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We've rehomed a record number of rescued horses this year despite our Guardianship scheme being suspended for two months due to lockdown restrictions.
We've seen a 75% increase in the number of horses finding loving new homes outside of the Sanctuary compared to the previous year, rehoming more horses in the time since our scheme was reinstated in May than in the whole of 2019.
Despite the unique challenges of 2020, we've been able to rehome more rescued horses and ponies than ever thanks to the expansion of our scheme, which included the construction of new rehoming centres at our Caldecott visitor centre in Norfolk and Oxhill visitor centre in Warwickshire last year.
As lockdown restrictions eased, our teams also turned to technology to innovate new ways to run its scheme and match rescued ponies with potential Guardians, such as virtual home checks and introductions made via video.
Rachel Angell, Head of Norfolk Equine Operations who heads up our rehoming scheme, said: “Lockdown came just as we were about to enter our busiest season for rehoming enquiries and our new rehoming centres were getting started on training their first intake of ponies, so it was a really disappointing to have to press pause on our scheme at that time.
“While unfortunately there are still some restrictions around rehoming our ridden horses, thanks to the adaptions we made to our application process, we have been able to safely rehome our unbacked project ponies and non-ridden companions since lockdown. Even with the increased demand, we were careful to ensure our priority remained finding responsible Guardians who could offer long-term homes and it’s been a joy to see such a record number of our horses successfully finding new families this year.
“By rehoming a rescued horse from a registered charity, they have helped to create space at the Sanctuary so we can help more horses in desperate need in the future.”
One of the first ponies to complete his training at the Oxhill centre, and then be rehomed through our new virtual process, was Redwings Mocha who is now living in Norfolk with his Guardian Debbie (pictured at the top of the page).
Inspired by a friend who was already a Redwings Guardian, Debbie fell in love with Mocha’s profile on our website. She said: “The virtual process was fabulous and really easy. The Redwings Rehoming team emailed me lots of videos and photos of him and his training so far.” Mocha then arrived in his new home in September.
Mocha was one of 23 horses rescued in 2011 from a site in Northern Ireland. They were found living in appalling conditions and in a terrible state of suffering; left without food, water or clean bedding, and many of them were suffering with worm infestations, overgrown hooves and infectious diseases such as strangles. Once at Redwings they were named after breakfast items and the group became known as ‘The Breakfast Club’.
Happily, several of The Breakfast Club have now been rehomed and Mocha is the latest to follow in their ‘hoofsteps’. Rehomed as an unbacked project, Debbie arranged for him to be professionally trained to be ridden and now the pair enjoy hacking together.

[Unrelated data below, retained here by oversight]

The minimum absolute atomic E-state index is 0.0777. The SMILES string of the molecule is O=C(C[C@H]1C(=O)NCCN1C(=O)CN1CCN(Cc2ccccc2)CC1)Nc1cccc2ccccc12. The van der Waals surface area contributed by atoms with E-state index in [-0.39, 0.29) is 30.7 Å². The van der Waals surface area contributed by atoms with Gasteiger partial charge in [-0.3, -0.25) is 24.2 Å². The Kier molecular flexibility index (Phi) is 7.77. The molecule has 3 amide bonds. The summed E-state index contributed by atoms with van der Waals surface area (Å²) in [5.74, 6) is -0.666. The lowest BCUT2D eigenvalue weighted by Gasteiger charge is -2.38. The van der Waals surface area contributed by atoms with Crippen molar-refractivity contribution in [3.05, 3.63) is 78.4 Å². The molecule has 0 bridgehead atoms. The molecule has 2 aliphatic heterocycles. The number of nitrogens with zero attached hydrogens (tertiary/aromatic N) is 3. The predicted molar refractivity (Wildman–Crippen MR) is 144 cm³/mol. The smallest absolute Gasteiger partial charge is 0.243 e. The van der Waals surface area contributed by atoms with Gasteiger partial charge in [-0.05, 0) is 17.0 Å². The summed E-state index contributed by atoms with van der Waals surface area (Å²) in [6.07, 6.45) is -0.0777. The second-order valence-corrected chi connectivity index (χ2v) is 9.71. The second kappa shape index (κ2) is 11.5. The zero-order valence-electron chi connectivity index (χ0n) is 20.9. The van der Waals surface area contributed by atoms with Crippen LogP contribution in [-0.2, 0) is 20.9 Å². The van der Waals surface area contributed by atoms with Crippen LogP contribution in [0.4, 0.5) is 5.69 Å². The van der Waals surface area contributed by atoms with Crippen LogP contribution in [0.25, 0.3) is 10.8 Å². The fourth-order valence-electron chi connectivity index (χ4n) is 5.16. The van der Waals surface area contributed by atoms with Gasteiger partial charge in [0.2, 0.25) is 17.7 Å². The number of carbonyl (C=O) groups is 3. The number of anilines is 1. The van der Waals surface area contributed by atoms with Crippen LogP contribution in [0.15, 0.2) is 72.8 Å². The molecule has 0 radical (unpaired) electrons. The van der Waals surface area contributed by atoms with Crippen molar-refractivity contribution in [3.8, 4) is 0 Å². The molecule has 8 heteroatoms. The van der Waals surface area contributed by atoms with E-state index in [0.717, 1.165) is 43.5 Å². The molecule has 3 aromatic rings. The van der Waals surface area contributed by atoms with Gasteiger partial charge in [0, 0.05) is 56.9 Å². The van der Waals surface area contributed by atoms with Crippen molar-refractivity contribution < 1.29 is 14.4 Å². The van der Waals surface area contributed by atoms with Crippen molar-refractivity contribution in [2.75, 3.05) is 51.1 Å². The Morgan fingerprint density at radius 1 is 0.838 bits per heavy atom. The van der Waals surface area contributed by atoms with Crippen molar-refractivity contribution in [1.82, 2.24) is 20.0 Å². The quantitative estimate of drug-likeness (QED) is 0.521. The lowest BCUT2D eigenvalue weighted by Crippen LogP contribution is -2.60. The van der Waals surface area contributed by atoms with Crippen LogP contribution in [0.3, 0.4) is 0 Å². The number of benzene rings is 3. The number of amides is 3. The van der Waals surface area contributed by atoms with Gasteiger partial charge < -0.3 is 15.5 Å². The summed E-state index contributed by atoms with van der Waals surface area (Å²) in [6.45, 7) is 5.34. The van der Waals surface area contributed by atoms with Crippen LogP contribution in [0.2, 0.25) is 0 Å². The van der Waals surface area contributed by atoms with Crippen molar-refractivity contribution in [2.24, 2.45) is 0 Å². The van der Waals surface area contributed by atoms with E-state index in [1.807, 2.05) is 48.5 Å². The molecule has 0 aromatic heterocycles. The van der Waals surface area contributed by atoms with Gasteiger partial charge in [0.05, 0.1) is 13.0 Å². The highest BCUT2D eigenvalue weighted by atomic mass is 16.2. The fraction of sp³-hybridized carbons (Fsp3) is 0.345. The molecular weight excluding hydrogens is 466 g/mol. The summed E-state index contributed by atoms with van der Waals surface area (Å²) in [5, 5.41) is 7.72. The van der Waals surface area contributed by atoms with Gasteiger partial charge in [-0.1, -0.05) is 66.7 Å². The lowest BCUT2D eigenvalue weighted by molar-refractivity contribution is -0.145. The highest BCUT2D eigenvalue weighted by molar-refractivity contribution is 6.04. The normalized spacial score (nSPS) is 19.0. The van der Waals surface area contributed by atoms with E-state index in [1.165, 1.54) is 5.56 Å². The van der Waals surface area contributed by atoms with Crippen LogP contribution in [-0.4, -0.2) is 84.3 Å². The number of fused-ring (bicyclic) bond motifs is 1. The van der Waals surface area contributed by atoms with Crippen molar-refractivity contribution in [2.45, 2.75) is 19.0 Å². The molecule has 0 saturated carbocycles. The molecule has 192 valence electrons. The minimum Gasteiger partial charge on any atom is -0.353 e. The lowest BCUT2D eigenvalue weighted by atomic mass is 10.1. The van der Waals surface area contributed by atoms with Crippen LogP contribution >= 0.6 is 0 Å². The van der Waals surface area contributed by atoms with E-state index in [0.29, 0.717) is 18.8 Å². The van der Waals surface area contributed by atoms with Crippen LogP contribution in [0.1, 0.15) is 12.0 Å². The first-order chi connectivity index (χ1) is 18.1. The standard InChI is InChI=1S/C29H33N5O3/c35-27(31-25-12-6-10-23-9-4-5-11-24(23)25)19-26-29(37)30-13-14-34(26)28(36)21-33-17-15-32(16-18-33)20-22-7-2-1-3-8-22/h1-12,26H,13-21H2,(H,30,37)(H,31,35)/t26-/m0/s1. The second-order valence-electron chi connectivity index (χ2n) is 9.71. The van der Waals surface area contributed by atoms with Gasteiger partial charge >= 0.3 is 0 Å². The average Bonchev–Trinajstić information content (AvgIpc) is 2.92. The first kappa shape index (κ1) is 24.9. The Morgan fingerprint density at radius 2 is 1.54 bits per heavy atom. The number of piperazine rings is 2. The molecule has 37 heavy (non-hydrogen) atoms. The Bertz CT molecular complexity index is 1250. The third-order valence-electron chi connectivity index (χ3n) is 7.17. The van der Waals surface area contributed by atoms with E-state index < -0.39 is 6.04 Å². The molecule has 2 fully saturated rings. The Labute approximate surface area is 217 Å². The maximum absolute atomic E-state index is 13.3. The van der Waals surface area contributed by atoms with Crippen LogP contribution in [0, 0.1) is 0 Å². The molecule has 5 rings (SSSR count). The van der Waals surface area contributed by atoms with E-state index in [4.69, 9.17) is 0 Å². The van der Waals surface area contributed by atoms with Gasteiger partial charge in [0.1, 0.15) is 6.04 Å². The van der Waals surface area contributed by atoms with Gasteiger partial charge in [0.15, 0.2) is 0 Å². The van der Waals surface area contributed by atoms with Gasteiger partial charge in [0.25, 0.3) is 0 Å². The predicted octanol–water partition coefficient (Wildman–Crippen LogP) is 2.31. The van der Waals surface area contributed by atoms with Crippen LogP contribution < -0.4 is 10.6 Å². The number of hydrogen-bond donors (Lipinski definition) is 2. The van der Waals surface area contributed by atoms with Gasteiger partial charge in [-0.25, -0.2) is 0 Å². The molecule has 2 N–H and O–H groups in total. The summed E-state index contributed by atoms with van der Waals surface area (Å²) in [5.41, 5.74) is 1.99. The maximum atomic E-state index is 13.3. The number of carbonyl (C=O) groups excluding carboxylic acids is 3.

She added: “I am so proud of him. He has learnt so much in such a short space of time. His trainer said he was by far the best horse she had ever backed which I’m sure is down to the groundwork done at Redwings. In our hacks around the village he is never phased by anything, I am amazed by him and he’s a little superstar!”
This year has not only seen rescued horses find new homes, but those already rehomed have also thrived. Redwings Cookie has just marked her one-year anniversary in her new home and could not be further from the emaciated and poorly pony who came to the Sanctuary in 2016.
Cookie was the only survivor from a group of three mares rescued from a site in south Norfolk who were suffering severe issues with their digestive systems due to heavy worm burdens and irreparable liver damage.
Happily, beautiful Cookie made a full recovery and was rehomed in November 2019 to her Guardian Angela in Suffolk as an unbacked project horse. This meant that she had received basic handling training at Redwings, and then Angela ‘took over the reins’ to help her fulfil her potential as a ridden horse.
Angela said: “I can't believe it's been a year already, but I've loved every moment of being Cookie's Guardian. She's been such a joy to work with, from building her trust and confidence, to backing her and then getting her out and about. Every step of the way has been packed full of rewards.”
The pair have worked on their schooling and built up their hacking together, even going as far as volunteering for Suffolk Police as they go about their riding routes. In August, the pair even entered their first dressage test and came home with a rosette.
Rehoming a rescued horse or pony from Redwings is free of charge, but £50 is requested towards the cost of their passport and additional donations are welcome.
Redwings retains ownership of all its rehomed horses, so if the circumstances of the Guardian were to change, the horse could return to the Sanctuary.
Click here to find out more about our Guardianship Scheme and the ponies ready to be rehome.